Throughout his recent political career, Obama has played up the complicated background that gave birth to that complex identity: Kenyan father, Kansan mother; raised partly in Indonesia by his mother and her Indonesian husband, partly in Hawaii by his mother’s white parents. Obama also claims to have Native American ancestry, and in March it was reported that some of his distant forebears owned slaves. Such a genealogical trail is not in itself surprising, “many people descended from slaves have slave-owning ancestors,” says Paula Moya, former director of the Center for Comparative Studies in Race and Ethnicity at Stanford. But it was a genealogical excavation that has been highly talked-about in light of the many questions regarding the ‘authenticity’ of Obama’s blackness. For those asking the questions, having slave-owning ancestors serves to high- light the fact that Obama does not have any slave ancestors.
“Part of what [those who question Obama’s blackness] are saying is that there is something about being black—as opposed to being an American of African descent—that has to do with a legacy and an experience that come down through your family, and part of that experience has to do with being the descendants of slaves,” Moya explains. In responding to the revelation of Obama’s slave-owning ancestors, though, Obama’s campaign hit a persistent note, saying that the candidate’s ancestry is “representative of America.”
Though sidestepping the concern about Obama’s having slave-owning ancestors but no slave ancestors, that response cut to the core of Obama’s relation to identity politics. Obama’s campaign has been almost entirely based on his individual identity. Other than questions of his support and identity within the black community, the most persistent critique dogging Obama has been his lack of substance. Much of this critique comes from a combination of his lack of political experience and the high-minded rhetoric about American politics he favors, but much of it also comes from Obama’s almost stubborn insistence on talking about his personal history.
And yet people respond to, and are inspired by, that history. As Obama said in his keynote address at the 2004 Democratic National Convention: “I stand here knowing that my story is part of the larger American story, that I owe a debt to all of those who came before me, and that in no other country on Earth is my story even possible.” In a way, Obama is subverting the critique: his identity is substantive; it is as much a part of his appeal as a candidate as any position he might have on an issue.
The Transitive Property of Barack Obama
Whereas campaigning on personal identity is about single words or phrases for many candidates—Vietnam for
McCain and Kerry, Clinton woman for Hillary—Obama’s identity requires hundreds of words and phrases and articles. He often attacks the “smallness of our politics;” the groups Americans have created for themselves and for others are too small for Obama.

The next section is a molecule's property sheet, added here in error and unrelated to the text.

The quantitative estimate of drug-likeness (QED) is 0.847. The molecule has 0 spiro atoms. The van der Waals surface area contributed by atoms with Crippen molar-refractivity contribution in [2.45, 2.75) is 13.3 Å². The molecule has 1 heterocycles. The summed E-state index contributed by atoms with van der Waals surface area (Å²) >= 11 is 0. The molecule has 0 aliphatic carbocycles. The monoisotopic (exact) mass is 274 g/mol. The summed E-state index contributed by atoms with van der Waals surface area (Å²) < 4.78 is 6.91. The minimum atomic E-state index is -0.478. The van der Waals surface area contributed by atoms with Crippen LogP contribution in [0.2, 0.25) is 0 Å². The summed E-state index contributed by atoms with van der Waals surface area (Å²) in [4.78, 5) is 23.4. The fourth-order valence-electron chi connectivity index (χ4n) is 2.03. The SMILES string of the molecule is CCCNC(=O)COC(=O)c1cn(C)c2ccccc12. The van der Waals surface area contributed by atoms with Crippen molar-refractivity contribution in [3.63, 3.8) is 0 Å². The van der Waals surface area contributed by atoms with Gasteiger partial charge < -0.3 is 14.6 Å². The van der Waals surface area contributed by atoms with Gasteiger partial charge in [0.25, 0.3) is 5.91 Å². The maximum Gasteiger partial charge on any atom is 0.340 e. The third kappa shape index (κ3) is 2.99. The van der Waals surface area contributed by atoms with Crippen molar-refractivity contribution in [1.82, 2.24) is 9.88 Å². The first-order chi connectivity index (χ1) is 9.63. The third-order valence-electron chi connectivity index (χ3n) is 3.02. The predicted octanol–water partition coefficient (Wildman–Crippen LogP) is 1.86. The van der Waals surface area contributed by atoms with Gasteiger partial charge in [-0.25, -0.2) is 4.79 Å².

In that same speech in 2004, Obama spoke of his vision of social justice: “If there’s a child on the south side of Chicago who can’t read, that matters to me, even if it’s not my child… If there’s an Arab-American family being rounded up without benefit of an attorney or due process, that threatens my civil liberties.” Through this kind of rhetoric, Obama is not only enlarging American conceptions of racial identity, he is also using his own identity as a nexus through which Americans can connect to those with whom they otherwise might not identify—Obama is asking Americans to identify with him, and through him, with each other.
“He personifies, more than any other candidate, a diverse constituency of the US, and in that sense people are
more easily able to identify with him personally,” says Columbia political science professor Dorian Warren. “He can take them there, and he can say, ‘Okay, now that you’re seeing through my eyes, let’s look around at these problems and see how they affect us,’ even if [those people] don’t seem to be connected at first glance.”
Obama, in his rhetoric and person, points out the fiction in the perceived simplicity of American racial identities. But Americans, in questioning Obama’s group identification, insist on the potency of those identities. Still, before there were questions about Obama’s blackness, some called Obama a “post-racial” candidate, a candidate who signaled the end of racial and ethnic group identity politics in America. But, Moya argues, “If race didn’t really matter, we
wouldn’t be talking about this.” And all that talking, she remarks, “says a whole lot more about us as a country than it does about Obama.”
Obama is hoping Americans are ready for a leader who represents an America that has moved beyond simple racial identities. Most telling will be what American voters have to say.